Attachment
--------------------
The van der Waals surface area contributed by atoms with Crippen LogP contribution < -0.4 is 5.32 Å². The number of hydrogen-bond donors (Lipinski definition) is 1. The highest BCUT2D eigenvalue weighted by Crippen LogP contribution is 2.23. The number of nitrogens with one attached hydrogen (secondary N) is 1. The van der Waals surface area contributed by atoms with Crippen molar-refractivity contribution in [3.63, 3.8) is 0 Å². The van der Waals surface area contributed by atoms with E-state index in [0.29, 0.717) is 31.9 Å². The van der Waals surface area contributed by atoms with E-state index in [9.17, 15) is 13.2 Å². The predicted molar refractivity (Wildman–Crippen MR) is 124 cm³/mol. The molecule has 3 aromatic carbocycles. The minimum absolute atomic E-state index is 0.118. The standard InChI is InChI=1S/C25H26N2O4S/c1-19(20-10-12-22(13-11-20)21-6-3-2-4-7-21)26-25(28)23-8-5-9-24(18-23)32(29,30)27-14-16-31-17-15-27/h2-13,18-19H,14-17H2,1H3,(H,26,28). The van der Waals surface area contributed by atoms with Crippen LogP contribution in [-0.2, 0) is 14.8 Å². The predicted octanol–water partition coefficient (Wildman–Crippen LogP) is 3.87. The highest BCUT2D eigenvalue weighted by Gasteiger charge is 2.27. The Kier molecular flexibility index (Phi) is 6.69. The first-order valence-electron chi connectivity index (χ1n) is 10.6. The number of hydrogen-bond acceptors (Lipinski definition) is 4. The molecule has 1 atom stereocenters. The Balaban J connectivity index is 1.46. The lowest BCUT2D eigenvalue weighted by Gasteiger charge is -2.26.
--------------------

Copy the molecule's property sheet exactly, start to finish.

The van der Waals surface area contributed by atoms with Crippen LogP contribution < -0.4 is 5.32 Å². The number of hydrogen-bond donors (Lipinski definition) is 1. The highest BCUT2D eigenvalue weighted by Crippen LogP contribution is 2.23. The number of nitrogens with one attached hydrogen (secondary N) is 1. The van der Waals surface area contributed by atoms with Crippen molar-refractivity contribution in [3.63, 3.8) is 0 Å². The van der Waals surface area contributed by atoms with E-state index in [0.29, 0.717) is 31.9 Å². The van der Waals surface area contributed by atoms with E-state index in [9.17, 15) is 13.2 Å². The predicted molar refractivity (Wildman–Crippen MR) is 124 cm³/mol. The molecule has 3 aromatic carbocycles. The minimum absolute atomic E-state index is 0.118. The standard InChI is InChI=1S/C25H26N2O4S/c1-19(20-10-12-22(13-11-20)21-6-3-2-4-7-21)26-25(28)23-8-5-9-24(18-23)32(29,30)27-14-16-31-17-15-27/h2-13,18-19H,14-17H2,1H3,(H,26,28). The van der Waals surface area contributed by atoms with Crippen LogP contribution in [-0.2, 0) is 14.8 Å². The predicted octanol–water partition coefficient (Wildman–Crippen LogP) is 3.87. The highest BCUT2D eigenvalue weighted by Gasteiger charge is 2.27. The Kier molecular flexibility index (Phi) is 6.69. The first-order valence-electron chi connectivity index (χ1n) is 10.6. The number of hydrogen-bond acceptors (Lipinski definition) is 4. The molecule has 1 atom stereocenters. The Balaban J connectivity index is 1.46. The lowest BCUT2D eigenvalue weighted by Gasteiger charge is -2.26.